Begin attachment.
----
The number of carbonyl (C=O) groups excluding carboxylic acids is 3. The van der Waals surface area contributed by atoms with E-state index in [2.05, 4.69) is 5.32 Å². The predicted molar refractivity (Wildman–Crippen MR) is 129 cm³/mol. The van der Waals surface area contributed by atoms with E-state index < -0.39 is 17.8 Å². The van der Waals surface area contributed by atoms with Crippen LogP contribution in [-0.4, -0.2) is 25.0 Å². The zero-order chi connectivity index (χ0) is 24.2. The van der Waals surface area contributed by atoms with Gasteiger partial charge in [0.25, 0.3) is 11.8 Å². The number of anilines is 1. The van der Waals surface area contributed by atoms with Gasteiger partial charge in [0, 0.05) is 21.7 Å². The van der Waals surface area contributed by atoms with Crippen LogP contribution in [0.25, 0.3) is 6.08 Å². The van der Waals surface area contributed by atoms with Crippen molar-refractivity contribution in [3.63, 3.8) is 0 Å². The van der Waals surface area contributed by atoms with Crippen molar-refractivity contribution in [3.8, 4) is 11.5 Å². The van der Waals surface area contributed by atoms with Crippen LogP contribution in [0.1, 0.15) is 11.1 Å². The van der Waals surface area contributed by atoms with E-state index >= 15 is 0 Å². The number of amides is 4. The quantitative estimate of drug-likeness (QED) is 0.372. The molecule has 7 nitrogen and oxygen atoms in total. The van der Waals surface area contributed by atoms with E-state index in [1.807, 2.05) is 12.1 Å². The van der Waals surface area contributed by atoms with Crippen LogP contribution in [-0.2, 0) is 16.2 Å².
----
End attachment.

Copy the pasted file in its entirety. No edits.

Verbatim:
The number of carbonyl (C=O) groups excluding carboxylic acids is 3. The van der Waals surface area contributed by atoms with E-state index in [2.05, 4.69) is 5.32 Å². The predicted molar refractivity (Wildman–Crippen MR) is 129 cm³/mol. The van der Waals surface area contributed by atoms with E-state index < -0.39 is 17.8 Å². The van der Waals surface area contributed by atoms with Crippen LogP contribution in [-0.4, -0.2) is 25.0 Å². The zero-order chi connectivity index (χ0) is 24.2. The van der Waals surface area contributed by atoms with Gasteiger partial charge in [0.25, 0.3) is 11.8 Å². The number of anilines is 1. The van der Waals surface area contributed by atoms with Gasteiger partial charge in [0, 0.05) is 21.7 Å². The van der Waals surface area contributed by atoms with Crippen LogP contribution in [0.25, 0.3) is 6.08 Å². The van der Waals surface area contributed by atoms with Crippen molar-refractivity contribution in [3.63, 3.8) is 0 Å². The van der Waals surface area contributed by atoms with Crippen molar-refractivity contribution in [3.8, 4) is 11.5 Å². The van der Waals surface area contributed by atoms with Crippen LogP contribution in [0.1, 0.15) is 11.1 Å². The van der Waals surface area contributed by atoms with E-state index >= 15 is 0 Å². The number of amides is 4. The quantitative estimate of drug-likeness (QED) is 0.372. The molecule has 7 nitrogen and oxygen atoms in total. The van der Waals surface area contributed by atoms with E-state index in [1.807, 2.05) is 12.1 Å². The van der Waals surface area contributed by atoms with Crippen LogP contribution in [-0.2, 0) is 16.2 Å².